Newspapers are the original mass medium and they are not about to go out of fashion. In Asian markets, people cannot get enough of newspapers and there's a boom in newsprint and advertising in Central and Eastern Europe as well as Latin America. In those markets where growth is slower, newspapers have vigorously set about reinventing themselves and finding other ways to reach a growing readership.
In 2004, worldwide newspaper circulation increased by 2.1 per cent to a daily total of 395 million copies, with average readership estimated at one billion people daily, according to the latest annual statistics published by the World Association of Newspapers and ZenithOptimedia.
The number of daily newspapers worldwide, including free journals, grew by 2 per cent in 2004 to 6,580 titles. Advertising revenue rose by 5.3 per cent, the best performance in four years. "It's positive because there's a lot of room for growth in developing markets and this year there's growth in mature markets as well," the WAN spokesman, Larry Kilman, says.
The growing competition between media has forced newspapers to change up a gear. Although advertisers have not always taken advantage of the opportunities offered by new editorial products and the quality pages coming off the presses, some clients have continued to put press at the top of their brand-building and tactical advertising agendas. Volkswagen produced probably the most celebrated ad campaign of all time back in 1959 with Bill Bernbach's "think small". Its newspaper advertising is still selling cars and cleaning up at awards ceremonies, not least winning the 2004 Cannes Grand Prix for press with DDB London's "cops".
The UK has produced some memorable newspaper campaigns in the past few years, such as Saatchi & Saatchi's ads for Club 18-30 and, more recently, Lowe London's work for Tesco, which won gold at last year's Campaign Press Awards.
The French have also produced some landmark press work recently. TBWA\Paris has been nothing short of a creative phenomenon. It scooped the Cannes press Grand Prix twice in five years - once in 2005 for its EMI music piracy awareness campaign and in 2003 with Sony PlayStation.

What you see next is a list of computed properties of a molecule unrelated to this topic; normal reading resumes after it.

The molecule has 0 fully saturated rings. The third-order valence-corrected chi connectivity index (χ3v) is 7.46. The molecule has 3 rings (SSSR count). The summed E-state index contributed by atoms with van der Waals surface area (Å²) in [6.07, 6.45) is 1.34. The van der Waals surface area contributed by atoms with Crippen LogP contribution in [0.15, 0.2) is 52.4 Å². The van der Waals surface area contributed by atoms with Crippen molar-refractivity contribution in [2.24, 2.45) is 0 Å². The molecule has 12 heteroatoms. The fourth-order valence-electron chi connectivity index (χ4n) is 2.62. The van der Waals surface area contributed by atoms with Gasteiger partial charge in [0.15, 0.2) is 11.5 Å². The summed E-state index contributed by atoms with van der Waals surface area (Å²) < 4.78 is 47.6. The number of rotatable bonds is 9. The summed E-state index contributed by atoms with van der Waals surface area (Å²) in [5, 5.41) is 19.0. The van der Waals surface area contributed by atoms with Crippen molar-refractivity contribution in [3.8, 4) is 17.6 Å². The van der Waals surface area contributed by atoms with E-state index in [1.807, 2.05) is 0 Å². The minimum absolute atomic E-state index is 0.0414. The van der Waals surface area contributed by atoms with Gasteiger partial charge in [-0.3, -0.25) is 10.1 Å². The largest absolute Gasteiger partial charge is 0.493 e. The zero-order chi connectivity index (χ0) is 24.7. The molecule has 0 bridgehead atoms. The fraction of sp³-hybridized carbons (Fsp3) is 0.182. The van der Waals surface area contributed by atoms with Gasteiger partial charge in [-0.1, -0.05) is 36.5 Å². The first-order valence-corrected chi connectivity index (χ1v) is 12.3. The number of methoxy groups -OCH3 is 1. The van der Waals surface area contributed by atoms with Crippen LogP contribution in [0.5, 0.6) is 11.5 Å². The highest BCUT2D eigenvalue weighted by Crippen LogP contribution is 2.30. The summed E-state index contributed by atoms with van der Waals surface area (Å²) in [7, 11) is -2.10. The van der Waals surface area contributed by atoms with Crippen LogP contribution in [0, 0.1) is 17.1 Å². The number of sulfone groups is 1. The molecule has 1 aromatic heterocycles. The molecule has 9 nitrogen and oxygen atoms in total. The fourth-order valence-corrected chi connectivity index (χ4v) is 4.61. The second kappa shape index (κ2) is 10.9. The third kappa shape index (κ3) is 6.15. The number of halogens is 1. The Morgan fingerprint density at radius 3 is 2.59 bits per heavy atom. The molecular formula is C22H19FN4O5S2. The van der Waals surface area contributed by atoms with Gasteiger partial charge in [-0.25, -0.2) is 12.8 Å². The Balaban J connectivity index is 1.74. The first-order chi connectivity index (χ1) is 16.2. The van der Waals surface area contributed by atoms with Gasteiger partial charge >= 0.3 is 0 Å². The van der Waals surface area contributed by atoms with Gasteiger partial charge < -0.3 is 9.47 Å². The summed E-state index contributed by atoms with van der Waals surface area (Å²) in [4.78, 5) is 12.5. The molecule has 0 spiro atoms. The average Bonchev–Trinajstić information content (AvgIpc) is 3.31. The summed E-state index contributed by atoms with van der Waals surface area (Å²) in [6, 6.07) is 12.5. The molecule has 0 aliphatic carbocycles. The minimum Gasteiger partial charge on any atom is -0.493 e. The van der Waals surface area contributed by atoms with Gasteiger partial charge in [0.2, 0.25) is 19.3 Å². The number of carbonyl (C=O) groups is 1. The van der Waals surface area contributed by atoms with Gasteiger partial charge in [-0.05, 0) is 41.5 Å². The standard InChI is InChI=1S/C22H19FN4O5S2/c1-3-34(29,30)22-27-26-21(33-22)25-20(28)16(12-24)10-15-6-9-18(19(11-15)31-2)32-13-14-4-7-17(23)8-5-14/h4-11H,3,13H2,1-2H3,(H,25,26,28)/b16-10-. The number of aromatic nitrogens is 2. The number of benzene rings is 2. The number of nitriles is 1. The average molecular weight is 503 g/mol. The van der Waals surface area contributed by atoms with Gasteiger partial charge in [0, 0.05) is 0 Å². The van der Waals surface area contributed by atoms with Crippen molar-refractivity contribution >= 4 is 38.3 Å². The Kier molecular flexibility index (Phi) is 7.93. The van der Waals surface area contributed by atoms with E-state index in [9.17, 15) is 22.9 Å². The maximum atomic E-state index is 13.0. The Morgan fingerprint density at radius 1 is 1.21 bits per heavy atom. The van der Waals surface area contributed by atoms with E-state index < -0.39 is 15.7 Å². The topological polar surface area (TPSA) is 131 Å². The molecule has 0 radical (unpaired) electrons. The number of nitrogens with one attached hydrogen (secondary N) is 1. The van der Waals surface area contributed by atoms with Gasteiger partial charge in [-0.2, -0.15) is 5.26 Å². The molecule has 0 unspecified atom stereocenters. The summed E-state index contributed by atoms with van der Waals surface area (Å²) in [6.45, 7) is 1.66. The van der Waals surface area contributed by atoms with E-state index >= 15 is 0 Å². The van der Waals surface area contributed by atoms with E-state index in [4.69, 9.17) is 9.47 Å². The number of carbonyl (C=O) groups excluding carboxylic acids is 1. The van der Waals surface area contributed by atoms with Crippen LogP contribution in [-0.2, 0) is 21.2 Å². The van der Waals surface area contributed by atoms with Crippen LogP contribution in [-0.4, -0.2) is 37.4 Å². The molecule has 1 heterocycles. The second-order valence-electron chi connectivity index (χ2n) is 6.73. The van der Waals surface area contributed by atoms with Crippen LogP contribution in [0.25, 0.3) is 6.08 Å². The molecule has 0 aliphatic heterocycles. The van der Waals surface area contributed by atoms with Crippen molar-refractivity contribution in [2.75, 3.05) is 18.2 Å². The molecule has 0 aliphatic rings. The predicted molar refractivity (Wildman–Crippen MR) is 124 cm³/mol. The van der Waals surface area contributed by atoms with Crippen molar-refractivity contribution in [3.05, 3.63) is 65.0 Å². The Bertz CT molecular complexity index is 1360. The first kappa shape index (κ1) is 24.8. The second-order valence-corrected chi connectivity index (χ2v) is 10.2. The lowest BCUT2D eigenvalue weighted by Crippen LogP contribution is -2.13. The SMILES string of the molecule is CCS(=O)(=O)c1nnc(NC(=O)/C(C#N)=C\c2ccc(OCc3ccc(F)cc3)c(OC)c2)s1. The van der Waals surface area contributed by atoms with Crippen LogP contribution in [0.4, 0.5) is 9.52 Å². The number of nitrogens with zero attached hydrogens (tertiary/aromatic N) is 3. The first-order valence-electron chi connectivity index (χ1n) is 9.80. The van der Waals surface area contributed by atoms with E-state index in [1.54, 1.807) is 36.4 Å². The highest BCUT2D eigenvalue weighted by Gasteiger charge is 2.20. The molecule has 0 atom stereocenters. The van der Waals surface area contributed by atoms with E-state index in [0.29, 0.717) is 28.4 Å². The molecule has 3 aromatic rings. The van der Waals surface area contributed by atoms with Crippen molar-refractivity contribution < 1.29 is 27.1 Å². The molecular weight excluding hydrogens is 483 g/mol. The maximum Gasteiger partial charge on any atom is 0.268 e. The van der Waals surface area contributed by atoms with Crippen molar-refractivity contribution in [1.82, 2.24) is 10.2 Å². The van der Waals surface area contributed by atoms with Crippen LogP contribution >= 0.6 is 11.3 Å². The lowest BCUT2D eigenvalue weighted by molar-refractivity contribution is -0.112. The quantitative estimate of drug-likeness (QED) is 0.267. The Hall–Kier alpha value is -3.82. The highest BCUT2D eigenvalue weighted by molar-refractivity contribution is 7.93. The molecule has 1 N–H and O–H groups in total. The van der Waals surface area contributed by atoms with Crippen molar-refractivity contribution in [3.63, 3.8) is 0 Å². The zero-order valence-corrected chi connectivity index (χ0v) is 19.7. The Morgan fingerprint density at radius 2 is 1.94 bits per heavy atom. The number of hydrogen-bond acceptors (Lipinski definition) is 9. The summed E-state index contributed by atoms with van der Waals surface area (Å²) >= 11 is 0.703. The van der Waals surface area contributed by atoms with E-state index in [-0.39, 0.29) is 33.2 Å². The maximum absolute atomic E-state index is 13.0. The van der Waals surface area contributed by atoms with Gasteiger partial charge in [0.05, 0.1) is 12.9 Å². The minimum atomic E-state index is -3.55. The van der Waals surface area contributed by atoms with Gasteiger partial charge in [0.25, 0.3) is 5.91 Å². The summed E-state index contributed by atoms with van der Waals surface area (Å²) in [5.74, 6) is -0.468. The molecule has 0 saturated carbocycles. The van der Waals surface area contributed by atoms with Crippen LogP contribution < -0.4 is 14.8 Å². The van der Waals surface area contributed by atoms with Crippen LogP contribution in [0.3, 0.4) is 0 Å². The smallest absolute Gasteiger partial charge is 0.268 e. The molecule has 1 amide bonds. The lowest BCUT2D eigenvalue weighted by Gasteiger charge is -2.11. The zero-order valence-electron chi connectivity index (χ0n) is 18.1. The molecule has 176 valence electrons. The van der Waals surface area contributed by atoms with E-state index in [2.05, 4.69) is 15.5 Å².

However, the vice-chairman and chief creative officer at TBWA\ France, Marie-Catherine Dupuy, believes the approach to newspaper advertising is not distinct in each market so it is often hard to guess where a campaign originated.
Despite the international honours often going to France or the UK, agencies in South America, South Africa, Australia, Singapore and Thailand among others have been rewarded for their creative press work - just look at the press gold Lions at Cannes. "Press is still the core of advertising," Matthew Bull, Lowe's worldwide chief creative officer, says.
South African agencies such as the independent The Jupiter Drawing Room and TBWA\Hunt Lascaris are renowned for the creativity of their press advertising. Jupiter's award-winning work includes a campaign for Nugget shoe polish, which won at Cannes in 2005. The market for newspapers in the territory is strong and growing - newspaper advertising revenues increased by 15 per cent in 2004. Bull, who started out in South Africa, says: "It's a very strong market, pretty much because there is less money to spend on TV. With TV, people tend to use much more research, then dumb things down. They are much more adventurous with print."
While Dupuy argues it is difficult to tell where campaigns for global advertisers originate, JWT's worldwide chief creative officer, Craig Davis, cites two countries on different continents that he feels are producing more than their fair share of the world's best newspaper ads. "The strongest print markets in the world are Brazil and Singapore. Asia generally is the potent force in print and the standard of thinking, execution and finish is extraordinarily high. Both Brazil and Singapore understand that print advertising needs to be thoroughly surprising and entertaining."